The ‘skinny boy from Ireland’ will start the Carabao Cup final against Chelsea and has his eye on becoming an Anfield legend.
Caoimhín Kelleher is a John Achterberg project, according to Jürgen Klopp, in the sense that Liverpool’s goalkeeping coach was convinced the “skinny boy from Ireland standing in this big goal” had first-team potential when others harboured doubts.
Another Achterberg project is the goalkeeper mural at Liverpool’s Axa training centre, a work he commissioned from the local artist John Culshaw to commemorate those with a hand in shaping the club’s history – from Elisha Scott to Tommy Lawrence, Ray Clemence to Bruce Grobbelaar, Jerzy Dudek to Alisson – and which decorates a wall behind the keepers’ training area.
It is an ambition of Kelleher’s to marry the Achterberg projects together.
“There are absolute legends up on that wall so to be up there would be an honour for me,” the 23-year-old says. “It would be quite cool and special if I was there. It is nice when you go training every day to be having a look at that. It is cool that we have a chance to win a trophy and maybe I can get myself on there as well. It is a good inspiration for us when we are training every day in front of it.”
Kelleher will have his chance to win a trophy and press claims for a place on the mural – there remains space for an addition or two – in Sunday’s Carabao Cup final against Chelsea. The Republic of Ireland international will make his eighth appearance of the season, and 17th of his Anfield career, when Liverpool attempt to win their first domestic cup in a decade.
The Carabao Cup is Kelleher’s dedicated competition this season and has demonstrated why the young talent has overtaken Adrián as Klopp’s second-choice keeper.
After two penalty saves in the quarter-final shootout win over Leicester he was unflappable in the semi-final second leg win at Arsenal – in keeping with a laid-back personality – but discovered he would be playing at Wembley only when Klopp was asked his intentions at a press conference the following day.
“My idea is to play him,” the Liverpool manager said. “Caoimhín deserves that. He brought the team there.”
Kelleher recalls: “That was nice to hear. I didn’t know if I would be playing the final, not even when I was playing most of the games. I would never want to take anything for granted. I was obviously very happy. It is an honour to represent Liverpool in a final. I always had belief that I could get up to the first team but this is still a really nice moment for me.”
A Liverpool fan from childhood in Cork, Kelleher was a prolific striker for Ringmahon Rangers until he was 13. Three of his four brothers play hurling (the other, Fiacre, is a defender for Bradford City) but there was no temptation to follow suit.
“I tried a bit of GAA but for me it was just football,” Kelleher says. “It was the only one I was good at.”
He switched from Ringmahon’s leading goalscorer to goalkeeper when their regular stopper left.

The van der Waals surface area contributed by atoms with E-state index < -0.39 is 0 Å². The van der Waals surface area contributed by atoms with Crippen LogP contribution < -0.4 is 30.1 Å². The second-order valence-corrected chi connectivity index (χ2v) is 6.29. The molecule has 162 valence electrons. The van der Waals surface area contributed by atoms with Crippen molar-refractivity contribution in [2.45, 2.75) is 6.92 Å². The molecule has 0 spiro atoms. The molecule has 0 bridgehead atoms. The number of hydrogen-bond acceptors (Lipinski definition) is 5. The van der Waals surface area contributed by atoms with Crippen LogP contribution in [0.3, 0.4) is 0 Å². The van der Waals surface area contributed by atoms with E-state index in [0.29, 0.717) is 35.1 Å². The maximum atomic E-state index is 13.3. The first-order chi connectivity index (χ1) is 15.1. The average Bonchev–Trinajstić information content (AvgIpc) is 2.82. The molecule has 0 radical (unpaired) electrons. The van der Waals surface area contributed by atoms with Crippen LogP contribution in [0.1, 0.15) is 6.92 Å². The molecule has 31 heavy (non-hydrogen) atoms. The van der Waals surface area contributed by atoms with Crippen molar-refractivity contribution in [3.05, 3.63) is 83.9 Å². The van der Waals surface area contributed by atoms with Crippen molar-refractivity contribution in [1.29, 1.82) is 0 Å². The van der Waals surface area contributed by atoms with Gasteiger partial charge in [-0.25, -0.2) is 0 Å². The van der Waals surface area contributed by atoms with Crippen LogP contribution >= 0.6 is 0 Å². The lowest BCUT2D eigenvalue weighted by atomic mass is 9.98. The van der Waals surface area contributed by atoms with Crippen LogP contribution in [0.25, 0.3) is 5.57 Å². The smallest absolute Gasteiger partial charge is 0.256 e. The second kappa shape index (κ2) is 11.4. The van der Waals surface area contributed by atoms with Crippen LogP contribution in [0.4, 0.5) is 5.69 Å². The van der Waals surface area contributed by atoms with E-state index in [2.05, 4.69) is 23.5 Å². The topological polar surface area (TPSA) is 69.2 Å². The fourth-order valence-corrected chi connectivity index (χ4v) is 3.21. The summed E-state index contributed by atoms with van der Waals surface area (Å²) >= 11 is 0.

“Obviously it has worked out well,” he says, with considerable understatement. “I did okay in the first game but it was more that I really enjoyed playing in the position. I took a love to it and kicked on. Maybe six to eight months after becoming a goalkeeper, clubs would come looking and wanting to take me on trial.”
Blackburn, Aston Villa and Manchester United were interested. When Liverpool called, however, there was only one place he was going.
“I have had belief in myself since I came over that I can do it but it has taken a lot of hard work and a lot of coaching sessions to bring me on,” Kelleher says.
“I have a lot to thank John for in that respect. Ever since I came here he has been brilliant with me. He saw something in me since I came into first-team training and he brought me on in leaps and bounds. I know for sure I would not be here if it was not for him.
“I am nowhere near the highest level yet – I think I have a long way to go if I want to reach that – but I’ve always had belief in myself that I can play here and obviously playing games for the first team and performing relatively well gives you the extra boost of confidence that you are good enough. Now I need to push on and keep going.”
Kelleher has been to Wembley once, for the Republic of Ireland’s friendly defeat by England in November 2020, and claims he will feel more excitement than nerves in the build-up to a final attended by his family and girlfriend. He prefers to listen to music than analyse opposition strikers before kick-off and, though his relaxed character appears well-equipped to handle pressure, Kelleher’s manager has removed it from him anyway.
Klopp says: “If it works out, then it’s all about Caoimhín. If it doesn’t work out, then it’s all about me. It’s as easy as that, and I take it. It’s just a thing we have to do because of the quality Caoimhín has. We want to keep him as long as somehow possible knowing that, from our point of view, the best goalkeeper in the world is our number one. Caoimhín is an exceptional goalkeeper and we want to keep him here. And for that, he needs games. These games are his competition, and there’s no chance of him not playing.” – Guardian